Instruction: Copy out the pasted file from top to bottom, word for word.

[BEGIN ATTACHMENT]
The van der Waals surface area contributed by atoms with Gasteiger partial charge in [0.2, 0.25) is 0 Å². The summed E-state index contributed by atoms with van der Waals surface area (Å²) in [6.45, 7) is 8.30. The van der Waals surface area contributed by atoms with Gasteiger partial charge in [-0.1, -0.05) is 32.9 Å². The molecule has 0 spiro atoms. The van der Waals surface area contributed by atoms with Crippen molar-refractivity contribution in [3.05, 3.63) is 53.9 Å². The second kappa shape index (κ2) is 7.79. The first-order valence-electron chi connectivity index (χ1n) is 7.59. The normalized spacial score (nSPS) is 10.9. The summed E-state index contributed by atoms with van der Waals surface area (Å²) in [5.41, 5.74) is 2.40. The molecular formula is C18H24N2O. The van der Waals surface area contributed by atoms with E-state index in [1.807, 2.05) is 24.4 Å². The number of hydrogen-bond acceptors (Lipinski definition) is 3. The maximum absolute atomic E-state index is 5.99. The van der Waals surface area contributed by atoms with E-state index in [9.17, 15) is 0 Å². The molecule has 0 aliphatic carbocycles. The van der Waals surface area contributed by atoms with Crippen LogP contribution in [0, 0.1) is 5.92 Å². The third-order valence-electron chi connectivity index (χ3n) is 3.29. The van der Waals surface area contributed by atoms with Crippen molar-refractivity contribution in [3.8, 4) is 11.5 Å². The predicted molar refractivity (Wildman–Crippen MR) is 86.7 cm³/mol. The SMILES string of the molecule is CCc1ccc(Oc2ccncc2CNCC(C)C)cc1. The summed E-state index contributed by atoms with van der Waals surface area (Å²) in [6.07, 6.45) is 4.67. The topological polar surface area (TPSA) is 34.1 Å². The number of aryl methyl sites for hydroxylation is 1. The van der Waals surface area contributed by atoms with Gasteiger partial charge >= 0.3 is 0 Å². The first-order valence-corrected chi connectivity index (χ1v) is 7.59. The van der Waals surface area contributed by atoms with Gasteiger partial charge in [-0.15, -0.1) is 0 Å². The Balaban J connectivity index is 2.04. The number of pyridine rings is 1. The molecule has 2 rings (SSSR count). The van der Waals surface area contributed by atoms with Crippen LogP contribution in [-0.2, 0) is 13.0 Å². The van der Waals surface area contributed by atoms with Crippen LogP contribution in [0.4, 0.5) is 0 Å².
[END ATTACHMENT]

The van der Waals surface area contributed by atoms with Gasteiger partial charge in [0.2, 0.25) is 0 Å². The summed E-state index contributed by atoms with van der Waals surface area (Å²) in [6.45, 7) is 8.30. The van der Waals surface area contributed by atoms with Gasteiger partial charge in [-0.1, -0.05) is 32.9 Å². The molecule has 0 spiro atoms. The van der Waals surface area contributed by atoms with Crippen molar-refractivity contribution in [3.05, 3.63) is 53.9 Å². The second kappa shape index (κ2) is 7.79. The first-order valence-electron chi connectivity index (χ1n) is 7.59. The normalized spacial score (nSPS) is 10.9. The summed E-state index contributed by atoms with van der Waals surface area (Å²) in [5.41, 5.74) is 2.40. The molecular formula is C18H24N2O. The van der Waals surface area contributed by atoms with E-state index in [1.807, 2.05) is 24.4 Å². The number of hydrogen-bond acceptors (Lipinski definition) is 3. The maximum absolute atomic E-state index is 5.99. The van der Waals surface area contributed by atoms with E-state index in [9.17, 15) is 0 Å². The molecule has 0 aliphatic carbocycles. The van der Waals surface area contributed by atoms with Crippen LogP contribution in [0, 0.1) is 5.92 Å². The third-order valence-electron chi connectivity index (χ3n) is 3.29. The van der Waals surface area contributed by atoms with Crippen molar-refractivity contribution in [3.8, 4) is 11.5 Å². The predicted molar refractivity (Wildman–Crippen MR) is 86.7 cm³/mol. The SMILES string of the molecule is CCc1ccc(Oc2ccncc2CNCC(C)C)cc1. The summed E-state index contributed by atoms with van der Waals surface area (Å²) in [6.07, 6.45) is 4.67. The topological polar surface area (TPSA) is 34.1 Å². The number of aryl methyl sites for hydroxylation is 1. The van der Waals surface area contributed by atoms with Gasteiger partial charge >= 0.3 is 0 Å². The first-order valence-corrected chi connectivity index (χ1v) is 7.59. The van der Waals surface area contributed by atoms with Gasteiger partial charge in [-0.15, -0.1) is 0 Å². The Balaban J connectivity index is 2.04. The number of pyridine rings is 1. The molecule has 2 rings (SSSR count). The van der Waals surface area contributed by atoms with Crippen LogP contribution in [-0.2, 0) is 13.0 Å². The van der Waals surface area contributed by atoms with Crippen LogP contribution in [0.4, 0.5) is 0 Å².